In conclusion, CO2 (95%) treatment is effective in promoting and accelerating persimmon fruit postharvest de-astringency. The present study isolated a de-astringency inducible DkTGA1, which is an indirect activator of anaerobic response target genes. Furthermore, DkTGA1 and DkERF9 were shown to have an additive effect on activation of DkPDC2. As CO2-driven persimmon fruit postharvest de-astringency is mainly based on fermentation under anoxia, the activity of DkTGA1 suggests the likely involvement of TGA transcription factors in hypoxia responses in other plants.

Supporting Information

S1 Fig. Expression of previously characterized deastringency related DkERF, DkADH and DkPDC genes in response to CO2 treatment.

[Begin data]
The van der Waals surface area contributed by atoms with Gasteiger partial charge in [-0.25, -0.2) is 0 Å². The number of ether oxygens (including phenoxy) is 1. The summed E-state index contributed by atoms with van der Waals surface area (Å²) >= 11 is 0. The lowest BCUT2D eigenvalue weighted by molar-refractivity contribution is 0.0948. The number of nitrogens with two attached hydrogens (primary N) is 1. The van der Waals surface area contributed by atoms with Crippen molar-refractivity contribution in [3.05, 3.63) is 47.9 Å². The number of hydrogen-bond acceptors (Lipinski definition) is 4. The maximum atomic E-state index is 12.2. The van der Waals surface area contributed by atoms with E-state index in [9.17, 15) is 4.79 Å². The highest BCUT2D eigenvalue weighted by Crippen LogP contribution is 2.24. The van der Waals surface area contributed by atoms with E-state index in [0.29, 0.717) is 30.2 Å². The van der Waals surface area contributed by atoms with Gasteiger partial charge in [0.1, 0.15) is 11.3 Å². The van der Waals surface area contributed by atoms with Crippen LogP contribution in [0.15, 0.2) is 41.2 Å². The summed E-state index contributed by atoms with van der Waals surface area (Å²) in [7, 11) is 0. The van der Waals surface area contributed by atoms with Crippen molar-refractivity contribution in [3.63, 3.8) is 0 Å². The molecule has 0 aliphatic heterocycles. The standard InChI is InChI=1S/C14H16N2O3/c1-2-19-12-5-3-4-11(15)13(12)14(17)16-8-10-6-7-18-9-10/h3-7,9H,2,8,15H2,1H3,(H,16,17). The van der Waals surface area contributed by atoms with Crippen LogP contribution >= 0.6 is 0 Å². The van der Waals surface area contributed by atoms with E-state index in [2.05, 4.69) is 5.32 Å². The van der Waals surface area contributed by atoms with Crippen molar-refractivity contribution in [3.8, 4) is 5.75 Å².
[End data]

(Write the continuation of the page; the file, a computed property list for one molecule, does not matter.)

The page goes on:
S2 Fig. Extent of trans-activation of the DkERF promoters by DkTGA1, using the dual-luciferase assay.


S3 Fig. Yeast two-hybrid analysis of interaction of DkTGA1 and DkERF9.


Author Contributions

Conceived and designed the experiments: QGZ XRY. Performed the experiments: QGZ MMW ZYG FF. Analyzed the data: QGZ XRY XL DG KSC. Contributed reagents/materials/analysis tools: QGZ MMW ZYG NJS. Wrote the paper: QGZ XRY DG KSC.